InSight Alerts: Under the Hood

When you set up InSight Alerts™, the system monitors the regular reports from vehicles to detect when a vehicle does what you are looking for.

When the system detects that the vehicle has done what you are looking for, the alert goes on. The alert stays on until a subsequent report indicates that the vehicle is no longer doing what you are watching for, at which point it is turned off.

An alert can go on and off without you ever seeing an indication that the condition was met. That is because each alert has an associated time to trigger. The time to trigger allows you to ignore transient states that do not concern you. For example, if a vehicle temporarily exceeds the speed limit while overtaking another vehicle, you probably do not want to be notified of a speeding alert. InSight Alerts only report exceptions that are still on after the time to trigger has elapsed. Once an alert triggers, you can see it in the InSight Alerts Inbox and any email notifications associated with the alert are sent.

There are two ways that an alert can trigger:

If the alert is aggressive, it triggers as soon as the minimum time to trigger elapses, without waiting for another message to confirm that it is still on.
If the alert is not aggressive, it triggers at the first regularly scheduled report that occurs after the time to trigger elapses. That is, if the time to trigger is not zero, the system waits for confirmation that the alert is still on.

When the time to trigger is zero, there is no distinction between aggressive and non-aggressive alerts: the alert triggers as soon as the alert goes on.

Note that making an alert aggressive can lead to false positives. The following example illustrates how this can occur:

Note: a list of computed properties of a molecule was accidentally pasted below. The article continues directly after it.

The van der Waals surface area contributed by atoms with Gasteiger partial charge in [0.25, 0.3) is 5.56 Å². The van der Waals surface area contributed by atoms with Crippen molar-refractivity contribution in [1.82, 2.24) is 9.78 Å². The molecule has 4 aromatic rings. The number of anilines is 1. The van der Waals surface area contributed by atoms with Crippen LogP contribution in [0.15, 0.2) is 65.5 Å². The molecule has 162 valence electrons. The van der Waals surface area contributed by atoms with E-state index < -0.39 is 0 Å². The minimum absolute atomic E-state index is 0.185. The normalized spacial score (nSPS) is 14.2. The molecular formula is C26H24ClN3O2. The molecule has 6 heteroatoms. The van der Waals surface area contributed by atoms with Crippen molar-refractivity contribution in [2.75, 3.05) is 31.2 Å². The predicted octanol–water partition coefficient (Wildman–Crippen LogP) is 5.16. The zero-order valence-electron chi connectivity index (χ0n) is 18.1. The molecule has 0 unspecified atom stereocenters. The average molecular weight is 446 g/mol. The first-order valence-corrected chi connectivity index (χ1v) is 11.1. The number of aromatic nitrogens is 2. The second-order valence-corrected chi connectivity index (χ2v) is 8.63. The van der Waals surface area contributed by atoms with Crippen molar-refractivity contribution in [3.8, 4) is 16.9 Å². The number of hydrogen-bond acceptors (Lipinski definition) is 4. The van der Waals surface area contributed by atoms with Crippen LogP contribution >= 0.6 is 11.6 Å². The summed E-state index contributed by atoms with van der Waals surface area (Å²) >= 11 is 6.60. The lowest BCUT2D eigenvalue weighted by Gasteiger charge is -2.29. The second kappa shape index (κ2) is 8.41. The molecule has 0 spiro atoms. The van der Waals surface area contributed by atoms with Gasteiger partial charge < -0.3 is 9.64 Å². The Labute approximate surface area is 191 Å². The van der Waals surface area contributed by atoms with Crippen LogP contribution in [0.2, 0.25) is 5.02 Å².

A vehicle has a regularly scheduled report interval of 3 minutes. It starts speeding to overtake another vehicle 1 minute after a regularly scheduled report, and continues to exceed the speed limit for a total of 4 minutes. The minimum time before triggering the speeding alert has been set to 5 minutes. After returning to a valid speed, the vehicle moves temporarily out of range of any cellular coverage, so that the next report is delayed. These events are illustrated in the following time line:

1.At 0 minutes, the regular report indicates no exception.
2.At 1 minute, the vehicle starts speeding. Because there is no report at that time, the system is unaware of the exception.
3.At 3 minutes, the vehicle sends its next regularly scheduled report. When this report is received, the alert goes on.
4.At 5 minutes, the vehicle stops speeding.
5.At 6 minutes, the vehicle generates its next regularly scheduled report. This report includes the information that the exception has stopped. However, this report is delayed because the vehicle is temporarily out of range of any cellular coverage, so the system does not yet know to turn the alert off.
6.At 8 minutes, the system does not yet know that the alert should be turned off because it has received no reports since the one at 3 minutes. At this point, an aggressive alert triggers.
7.At 9 minutes, the vehicle is back in range, and the reports for 6 minutes and for 9 minutes come in. Based on these reports, the alert is turned off as of time 6 minutes. However, because the alert was aggressive, it has already triggered at 8 minutes: any emails associated with the alert have been sent and the alert appears in the InSight Alerts Inbox. If the alert was not aggressive, this is the point when a decision is made whether the alert triggers or not (and it would not because the vehicle was not speeding for five minutes).